Area Guide: The Hertfordshire village of Frogmore
- Credit: Archant
A small village sandwiched between St Albans and Radlett, there’s more to Frogmore than you might expect.
Frogmore seems initially to be a short stretch of Watling Street and not a lot more.
In fact, there is plenty to see behind the mix of period cottages and more modern homes that line this busy road, including a stretch of the River Ver trail.
There are indications that the Frogmore area was already an important centre in the years preceding the Roman Conquest. Watling Street, the main road connecting Verulamium with the newly-established Roman base in London, was laid out by the Roman army and still follows the same course. There have also been further excavations in Frogmore and Park Street that have revealed traces of Neolithic, Saxon and Norman inhabitants, with several artefacts residing at the Verulamium Museum.
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Frogmore House – not to be confused with the Windsor property where Prince Harry and Meghan Markle’s wedding reception took place – was refronted by architect Francis Wigg in the early 1800s. When his family sold the house in 1890, they built and endowed three almshouses further along Watling Street.
Stockbroker Sidney Brunton, who bought the estate from the Wiggs, altered the gardens and created an ornamental canal to divert the River Ver’s course, allowing it to flow attractively alongside the house. Much of this setting has now been replaced by the village’s mobile home park.
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Trains from neighbouring Park Street connect to St Albans Abbey and Watford. The M25 is just moments away, while St Albans and Radlett’s many amenities are within three miles by car.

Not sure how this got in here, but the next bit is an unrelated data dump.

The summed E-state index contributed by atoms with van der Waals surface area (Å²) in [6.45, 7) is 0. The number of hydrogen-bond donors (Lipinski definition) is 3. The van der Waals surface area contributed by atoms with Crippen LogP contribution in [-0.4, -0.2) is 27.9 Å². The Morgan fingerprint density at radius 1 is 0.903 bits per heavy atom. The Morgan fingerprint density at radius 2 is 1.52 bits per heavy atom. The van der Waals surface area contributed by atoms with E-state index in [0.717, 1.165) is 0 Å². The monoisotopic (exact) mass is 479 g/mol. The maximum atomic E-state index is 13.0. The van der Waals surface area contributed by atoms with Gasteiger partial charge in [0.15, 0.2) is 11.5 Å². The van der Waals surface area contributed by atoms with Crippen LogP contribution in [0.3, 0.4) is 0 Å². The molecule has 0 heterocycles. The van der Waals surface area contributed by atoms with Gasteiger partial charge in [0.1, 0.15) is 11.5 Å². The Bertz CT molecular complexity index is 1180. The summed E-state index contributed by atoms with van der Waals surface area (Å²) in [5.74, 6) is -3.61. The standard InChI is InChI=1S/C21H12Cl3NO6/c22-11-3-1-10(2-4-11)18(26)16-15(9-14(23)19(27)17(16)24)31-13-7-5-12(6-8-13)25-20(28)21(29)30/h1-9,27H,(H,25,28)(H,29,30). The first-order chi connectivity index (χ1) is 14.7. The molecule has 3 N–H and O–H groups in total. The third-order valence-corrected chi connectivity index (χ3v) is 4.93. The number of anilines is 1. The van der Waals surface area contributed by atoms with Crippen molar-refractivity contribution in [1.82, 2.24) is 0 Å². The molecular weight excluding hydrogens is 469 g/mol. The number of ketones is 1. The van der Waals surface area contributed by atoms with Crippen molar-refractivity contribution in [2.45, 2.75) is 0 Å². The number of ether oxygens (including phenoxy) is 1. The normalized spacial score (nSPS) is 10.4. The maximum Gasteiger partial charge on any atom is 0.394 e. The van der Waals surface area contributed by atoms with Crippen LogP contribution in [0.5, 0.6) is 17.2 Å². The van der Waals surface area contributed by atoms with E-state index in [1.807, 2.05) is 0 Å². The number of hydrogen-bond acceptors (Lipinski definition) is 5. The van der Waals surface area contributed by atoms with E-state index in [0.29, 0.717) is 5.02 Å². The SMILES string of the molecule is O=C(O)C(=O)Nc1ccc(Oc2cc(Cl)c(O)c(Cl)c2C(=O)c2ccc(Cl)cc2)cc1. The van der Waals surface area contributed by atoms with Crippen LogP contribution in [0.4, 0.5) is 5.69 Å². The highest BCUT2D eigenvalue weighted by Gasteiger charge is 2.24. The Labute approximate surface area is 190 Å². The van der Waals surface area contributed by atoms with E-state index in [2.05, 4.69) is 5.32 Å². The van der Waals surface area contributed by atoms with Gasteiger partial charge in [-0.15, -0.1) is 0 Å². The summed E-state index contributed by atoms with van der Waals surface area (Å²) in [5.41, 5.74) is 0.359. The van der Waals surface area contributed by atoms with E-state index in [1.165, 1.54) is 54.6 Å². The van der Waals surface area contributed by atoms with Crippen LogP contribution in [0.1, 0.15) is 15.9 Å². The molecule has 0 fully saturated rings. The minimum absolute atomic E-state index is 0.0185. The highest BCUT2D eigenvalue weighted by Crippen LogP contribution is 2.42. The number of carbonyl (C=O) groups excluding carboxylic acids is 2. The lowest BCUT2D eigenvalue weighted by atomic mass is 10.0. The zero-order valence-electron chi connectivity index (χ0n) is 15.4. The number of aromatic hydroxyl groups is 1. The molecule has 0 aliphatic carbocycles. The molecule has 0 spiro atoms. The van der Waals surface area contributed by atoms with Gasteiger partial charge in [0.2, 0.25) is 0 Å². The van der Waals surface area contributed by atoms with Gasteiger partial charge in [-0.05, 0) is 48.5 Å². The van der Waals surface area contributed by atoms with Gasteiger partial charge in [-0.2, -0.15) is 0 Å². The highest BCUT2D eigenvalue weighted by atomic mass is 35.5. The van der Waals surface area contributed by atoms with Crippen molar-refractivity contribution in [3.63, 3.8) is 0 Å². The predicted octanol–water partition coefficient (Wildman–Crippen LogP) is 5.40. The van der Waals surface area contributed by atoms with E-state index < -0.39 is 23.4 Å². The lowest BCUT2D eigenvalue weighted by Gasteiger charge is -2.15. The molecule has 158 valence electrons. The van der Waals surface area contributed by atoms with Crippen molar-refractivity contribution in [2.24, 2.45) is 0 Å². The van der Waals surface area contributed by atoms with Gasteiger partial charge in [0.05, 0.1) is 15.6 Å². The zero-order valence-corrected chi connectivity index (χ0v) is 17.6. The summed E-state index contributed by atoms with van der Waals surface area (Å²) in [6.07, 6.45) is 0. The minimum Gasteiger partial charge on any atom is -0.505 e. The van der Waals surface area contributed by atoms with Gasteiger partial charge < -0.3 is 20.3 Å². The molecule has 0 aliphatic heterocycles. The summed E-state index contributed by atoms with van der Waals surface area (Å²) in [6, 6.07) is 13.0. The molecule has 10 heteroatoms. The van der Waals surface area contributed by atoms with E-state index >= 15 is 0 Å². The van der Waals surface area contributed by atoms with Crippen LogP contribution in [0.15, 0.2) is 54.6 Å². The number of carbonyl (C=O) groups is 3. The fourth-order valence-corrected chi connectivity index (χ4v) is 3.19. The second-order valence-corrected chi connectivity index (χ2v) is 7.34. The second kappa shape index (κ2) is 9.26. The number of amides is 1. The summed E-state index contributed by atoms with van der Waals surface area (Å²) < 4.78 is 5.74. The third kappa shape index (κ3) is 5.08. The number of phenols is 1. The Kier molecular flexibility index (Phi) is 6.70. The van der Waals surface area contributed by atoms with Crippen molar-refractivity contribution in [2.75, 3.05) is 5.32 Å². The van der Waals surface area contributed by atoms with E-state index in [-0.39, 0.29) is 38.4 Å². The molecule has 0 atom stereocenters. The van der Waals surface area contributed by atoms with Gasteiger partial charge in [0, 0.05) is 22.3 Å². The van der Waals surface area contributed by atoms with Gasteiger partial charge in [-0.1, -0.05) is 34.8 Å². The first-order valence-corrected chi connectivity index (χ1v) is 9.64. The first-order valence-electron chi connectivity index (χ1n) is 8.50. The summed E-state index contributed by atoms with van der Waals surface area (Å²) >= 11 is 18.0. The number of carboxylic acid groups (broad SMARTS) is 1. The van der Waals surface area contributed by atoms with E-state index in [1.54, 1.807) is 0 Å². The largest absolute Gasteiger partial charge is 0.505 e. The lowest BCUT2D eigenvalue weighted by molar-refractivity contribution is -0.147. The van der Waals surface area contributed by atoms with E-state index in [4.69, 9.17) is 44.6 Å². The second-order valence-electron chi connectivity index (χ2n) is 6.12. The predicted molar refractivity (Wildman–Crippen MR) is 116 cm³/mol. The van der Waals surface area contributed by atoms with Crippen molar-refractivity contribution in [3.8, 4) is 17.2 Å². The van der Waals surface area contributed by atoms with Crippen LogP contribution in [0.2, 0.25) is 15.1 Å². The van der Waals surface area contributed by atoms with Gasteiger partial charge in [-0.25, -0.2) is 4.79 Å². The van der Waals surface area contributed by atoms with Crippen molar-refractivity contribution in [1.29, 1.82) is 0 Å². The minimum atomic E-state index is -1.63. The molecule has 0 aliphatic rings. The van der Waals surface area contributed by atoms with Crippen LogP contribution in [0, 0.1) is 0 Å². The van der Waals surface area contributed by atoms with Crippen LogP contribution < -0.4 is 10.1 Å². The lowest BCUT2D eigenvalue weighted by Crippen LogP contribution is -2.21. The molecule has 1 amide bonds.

Frogmore Pits are described as the local sand and gravel industry’s legacy. They attract a mix of locals and visitors keen to explore this picturesque piece of Hertfordshire. Car parking is available via Hyde Lane, or The Moor Mill Beefeater on Smug Oak Lane, Bricket Wood, is another good starting point – or end point, if a hearty meal is also required.
Homes currently on the market in Frogmore include three-bed period conversion, The Old School House, for £625,000 and a two-bed penthouse apartment for £300,000.
Given its small size, it’s not surprising that only 11 homes were sold in Frogmore last year, with Rightmove recording an average price of £391,704.
Church and community
Bulit in 1859, Holy Trinity church was designed by Sir George Gilbert Scott, leader of the Gothic Revival within architecture.
The imposing building stands proudly in the centre of Frogmore with an impressive bell tower, arched windows and angular structure, a credit to Scott’s design portfolio.
Holy Trinity is also a community hub, regularly playing host to children’s parties, business meetings and family events.
There are many groups that meet here regularly, including senior and toddler groups, plus a handful of youth groups that are directly affiliated to the church.
Community group the Park Street and Frogmore Society celebrates all that is good about these two villages. Established in 1995 to promote local history and conservation, the society holds six open meetings a year, all of which include a presentation by an invited speaker discussing a topic related to local nature or history.
The two primary schools most local to Frogmore were both rated ‘good’ by Ofsted at their last inspections.
Park Street Church of England Primary School and Nursery is, as its name suggests, a religious school. It says on its website that, “underlying everything we do is the aim to provide a caring and supportive environment, through Christian teaching and example”.
How Wood Primary School celebrated its 50th anniversary this year. In its short Ofsted inspection in 2017 it was described as a “warm, caring, happy, safe and stimulating environment in which pupils thrive both academically and personally”.
The secondary school closest to Frogmore is Marlborough Science Academy (‘good’) which is further down Watling Street in St Albans.